The film image is only an image, and on this subtly unobvious premise Welles frames F for Fake and validates the fakery of film artistry by evincing the fakery of life/people, suggesting that movies have become the art of the 20th century precisely because ofinnate mechanism to handle the unreal, the fake, and how this is uncritically accepted.
At the 2006 World Cup in Germany, Cristiano Ronaldo of Portugal flirted with outright Oscar-winning dramatics on several occasions. The in the third-place game against the host Germans, he breezed past three defenders, superbly, but threw himself to the ground in at outrageous bit of acting. It was comical, but he never apologized nor owned up to stunt. All of them regret nothing and perhaps they shouldn’t. In turn, they claim North Americans are smug, small minded and hypocritical citing the archetypical American tourist who fails to understand why there is not a MacDonalds in every corner of the Globe.
At its center, the Welles film portrays two great fakers. One is Clifford Irving, who claimed to have had recorded interviews with Howard Hughes and published a biography based on these tapes. The hoax was finally exposed when Hughes allowed himself to be interviewed over the radio to disclaim any knowledge of Irving and the interviews. The episode caused a worldwide sensation, and Irving went to jail for a few years.
Coincidentally, Irving had written a book called Fake dealing with an art forger named Elmyr de Hory, the original subject of Welles documentary, the perfect living metaphor for Welles’ design: an artist who recreates artwork by the modern masters that few people if anyone can distinguish from the original work of that master. Elmyr was never prosecuted for selling many of his art works to major museums around the world; no museum could risk the humiliation, and subsequent loss of belief in their institution, of admitting that they had bought fake Manets, Cezannes, and Picassos. Elmyr lived in relative peace and opulence on the island of Ibiza, which also happened to be a Welles haunt.
The challenge that Elmyr presented to experts and authorities, civil and artistic, must have infatuated Welles greatly. The fragile basis on which all authority in society rests and how easily it can be undermined couldn’t have been more poignantly developed. Also, Welles understood the average person’s distrust for artistic and intellectual experts and critics, and that nothing would cause him greater satisfaction than finding out that experts couldn’t tell fakes from real works.
This might seem passé in a world that produces movies like The Matrix (1999), which bases its entire save-the-world plot on the fact that nobody can tell the real from an illusion. Welles delights at the proposition that a great faker, like Elmyr, is being written about by another faker, Clifford Irving. Further, Welles not only hammers home this point but starts to undermine his own sincerity for instance, calling his acting vocation the ultimate fakery.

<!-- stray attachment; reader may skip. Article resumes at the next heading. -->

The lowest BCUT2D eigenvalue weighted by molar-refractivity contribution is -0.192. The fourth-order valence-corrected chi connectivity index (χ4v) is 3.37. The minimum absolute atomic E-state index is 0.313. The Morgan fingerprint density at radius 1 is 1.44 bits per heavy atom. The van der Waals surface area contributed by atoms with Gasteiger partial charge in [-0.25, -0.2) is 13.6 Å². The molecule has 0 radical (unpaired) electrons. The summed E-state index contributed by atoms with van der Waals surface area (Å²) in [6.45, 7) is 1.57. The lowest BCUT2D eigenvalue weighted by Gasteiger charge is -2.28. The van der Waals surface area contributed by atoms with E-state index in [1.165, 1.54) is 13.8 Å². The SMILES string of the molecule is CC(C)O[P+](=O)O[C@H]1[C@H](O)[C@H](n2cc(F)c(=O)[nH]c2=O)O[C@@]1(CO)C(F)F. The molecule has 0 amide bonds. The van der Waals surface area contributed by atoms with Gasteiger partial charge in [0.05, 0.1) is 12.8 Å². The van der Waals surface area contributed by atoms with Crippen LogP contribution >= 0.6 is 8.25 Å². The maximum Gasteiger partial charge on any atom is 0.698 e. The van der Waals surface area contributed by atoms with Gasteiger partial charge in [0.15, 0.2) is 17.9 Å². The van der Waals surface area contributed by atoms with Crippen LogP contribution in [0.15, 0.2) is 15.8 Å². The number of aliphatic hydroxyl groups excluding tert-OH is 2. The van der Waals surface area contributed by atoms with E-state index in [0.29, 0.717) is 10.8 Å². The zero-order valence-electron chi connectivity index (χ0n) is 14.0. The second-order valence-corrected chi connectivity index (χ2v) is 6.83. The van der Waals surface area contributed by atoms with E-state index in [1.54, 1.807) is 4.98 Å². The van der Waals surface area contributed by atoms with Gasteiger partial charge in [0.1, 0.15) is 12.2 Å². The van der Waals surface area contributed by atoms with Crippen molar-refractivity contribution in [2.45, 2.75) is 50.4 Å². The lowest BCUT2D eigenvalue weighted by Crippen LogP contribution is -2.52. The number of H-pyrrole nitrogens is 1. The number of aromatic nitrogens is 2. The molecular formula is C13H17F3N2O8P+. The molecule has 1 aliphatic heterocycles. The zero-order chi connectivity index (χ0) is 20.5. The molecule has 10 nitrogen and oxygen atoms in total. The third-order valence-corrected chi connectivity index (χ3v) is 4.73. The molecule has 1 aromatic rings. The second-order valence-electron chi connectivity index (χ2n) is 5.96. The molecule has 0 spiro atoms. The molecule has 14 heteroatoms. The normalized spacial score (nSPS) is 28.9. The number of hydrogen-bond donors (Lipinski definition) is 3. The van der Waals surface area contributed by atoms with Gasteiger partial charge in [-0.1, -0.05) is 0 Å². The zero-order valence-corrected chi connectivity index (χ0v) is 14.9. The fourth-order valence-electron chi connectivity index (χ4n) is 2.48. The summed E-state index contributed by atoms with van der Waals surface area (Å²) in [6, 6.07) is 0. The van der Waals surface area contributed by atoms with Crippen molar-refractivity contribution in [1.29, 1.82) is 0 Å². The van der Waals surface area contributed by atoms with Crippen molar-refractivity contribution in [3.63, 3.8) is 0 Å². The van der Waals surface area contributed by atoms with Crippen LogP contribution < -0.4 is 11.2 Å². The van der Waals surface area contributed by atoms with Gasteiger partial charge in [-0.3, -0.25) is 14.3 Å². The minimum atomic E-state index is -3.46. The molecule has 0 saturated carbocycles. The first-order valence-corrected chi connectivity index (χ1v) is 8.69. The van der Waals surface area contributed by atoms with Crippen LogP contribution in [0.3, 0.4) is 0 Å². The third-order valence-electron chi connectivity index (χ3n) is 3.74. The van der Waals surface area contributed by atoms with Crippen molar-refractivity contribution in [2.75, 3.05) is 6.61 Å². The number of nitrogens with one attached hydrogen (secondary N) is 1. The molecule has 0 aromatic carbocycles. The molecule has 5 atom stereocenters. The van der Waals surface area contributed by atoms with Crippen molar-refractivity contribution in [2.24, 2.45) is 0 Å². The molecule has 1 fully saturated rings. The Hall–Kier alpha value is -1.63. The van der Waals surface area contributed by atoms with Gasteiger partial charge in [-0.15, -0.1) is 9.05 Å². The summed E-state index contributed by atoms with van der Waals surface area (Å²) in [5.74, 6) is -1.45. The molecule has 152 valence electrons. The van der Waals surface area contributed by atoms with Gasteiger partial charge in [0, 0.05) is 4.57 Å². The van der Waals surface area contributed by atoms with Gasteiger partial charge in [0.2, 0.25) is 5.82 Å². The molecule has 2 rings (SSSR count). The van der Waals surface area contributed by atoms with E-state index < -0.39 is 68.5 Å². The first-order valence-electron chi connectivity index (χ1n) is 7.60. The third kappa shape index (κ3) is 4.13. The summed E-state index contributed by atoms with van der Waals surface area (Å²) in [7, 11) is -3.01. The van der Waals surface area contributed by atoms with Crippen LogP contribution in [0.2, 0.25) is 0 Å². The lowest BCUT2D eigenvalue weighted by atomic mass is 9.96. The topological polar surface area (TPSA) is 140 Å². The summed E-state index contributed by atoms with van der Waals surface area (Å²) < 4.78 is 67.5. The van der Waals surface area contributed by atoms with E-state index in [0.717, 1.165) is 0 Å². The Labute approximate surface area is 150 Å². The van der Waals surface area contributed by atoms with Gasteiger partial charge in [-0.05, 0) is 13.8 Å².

”We treat professional sports games as life lessons, but in truth prefer them to be more fictional, like Hollywood movies. Most professional hockey, NFL and MLB games have become so tidy they’re a tad unreal. The recent fuss over a missed call by umpire Jim Joyce and alleged insult to Detroit Tigers pitcher Armando Galarraga only illustrated the popular frustration with intrusion of messy reality into fantasies. The perplexity expressed by North American sports fans about diving and play-acting is also, maybe, an expression of frustration with multiculturalism. That’s an issue that emerges through sports all the time, if we are willing to admit it.” ( John Doyle )
Through serendipity, that the Irving biography of Hughes should collapse in the midst of the filming of F for Fake and artfulness, Welles creates another succession of mirrored reflections that purposefully blur the real and the fake until we can no longer see which is which. The illusions proceed to a human vanishing point, Elmyr himself.
Elmyr also represents a most dangerous person. An original fraud;In many ways, a mirror image himself to the celebrity: a person known for being known. A criminal whose crimes don’t resemble real crimes; moreover, his crimes once detected must go unpunished. Or nearly unpunished. He must promise to make no more fakes. Although, Welles hints that the circumstantial evidence shows that when Irving needed a forged signature, Elmyr was the best candidate to provide it. There is a melancholic, though not quite tragic note in F for Fake when Welles reflects on the fate of Elmyr’s talents being absorbed by his forgeries, as if his “real” talent suppresses real talent, possibly a talent Elmyr is afraid to test.